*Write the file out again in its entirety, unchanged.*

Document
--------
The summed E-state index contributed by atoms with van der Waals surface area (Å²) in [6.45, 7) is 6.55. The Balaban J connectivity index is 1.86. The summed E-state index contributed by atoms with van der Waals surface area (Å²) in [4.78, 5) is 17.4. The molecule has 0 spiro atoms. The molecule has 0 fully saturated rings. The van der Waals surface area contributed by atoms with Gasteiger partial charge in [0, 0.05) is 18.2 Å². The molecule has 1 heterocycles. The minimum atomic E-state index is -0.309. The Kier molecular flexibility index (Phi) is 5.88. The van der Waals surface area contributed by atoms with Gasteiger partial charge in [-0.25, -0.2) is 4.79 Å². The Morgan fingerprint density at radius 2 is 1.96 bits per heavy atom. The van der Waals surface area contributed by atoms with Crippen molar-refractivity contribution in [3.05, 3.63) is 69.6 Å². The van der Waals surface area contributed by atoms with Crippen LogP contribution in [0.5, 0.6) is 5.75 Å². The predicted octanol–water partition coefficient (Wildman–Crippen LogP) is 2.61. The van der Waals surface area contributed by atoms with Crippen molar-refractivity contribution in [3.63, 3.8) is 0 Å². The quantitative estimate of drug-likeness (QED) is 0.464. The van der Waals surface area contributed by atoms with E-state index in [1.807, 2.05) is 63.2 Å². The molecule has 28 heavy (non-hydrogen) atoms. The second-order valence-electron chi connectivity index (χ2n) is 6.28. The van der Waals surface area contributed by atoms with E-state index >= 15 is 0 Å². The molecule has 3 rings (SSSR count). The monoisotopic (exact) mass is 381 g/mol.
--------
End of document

The summed E-state index contributed by atoms with van der Waals surface area (Å²) in [6.45, 7) is 6.55. The Balaban J connectivity index is 1.86. The summed E-state index contributed by atoms with van der Waals surface area (Å²) in [4.78, 5) is 17.4. The molecule has 0 spiro atoms. The molecule has 0 fully saturated rings. The van der Waals surface area contributed by atoms with Gasteiger partial charge in [0, 0.05) is 18.2 Å². The molecule has 1 heterocycles. The minimum atomic E-state index is -0.309. The Kier molecular flexibility index (Phi) is 5.88. The van der Waals surface area contributed by atoms with Gasteiger partial charge in [-0.25, -0.2) is 4.79 Å². The Morgan fingerprint density at radius 2 is 1.96 bits per heavy atom. The van der Waals surface area contributed by atoms with Crippen molar-refractivity contribution in [3.05, 3.63) is 69.6 Å². The van der Waals surface area contributed by atoms with Crippen LogP contribution in [0.5, 0.6) is 5.75 Å². The predicted octanol–water partition coefficient (Wildman–Crippen LogP) is 2.61. The van der Waals surface area contributed by atoms with Crippen molar-refractivity contribution in [3.63, 3.8) is 0 Å². The quantitative estimate of drug-likeness (QED) is 0.464. The van der Waals surface area contributed by atoms with E-state index in [1.807, 2.05) is 63.2 Å². The molecule has 28 heavy (non-hydrogen) atoms. The second-order valence-electron chi connectivity index (χ2n) is 6.28. The van der Waals surface area contributed by atoms with E-state index >= 15 is 0 Å². The molecule has 3 rings (SSSR count). The monoisotopic (exact) mass is 381 g/mol.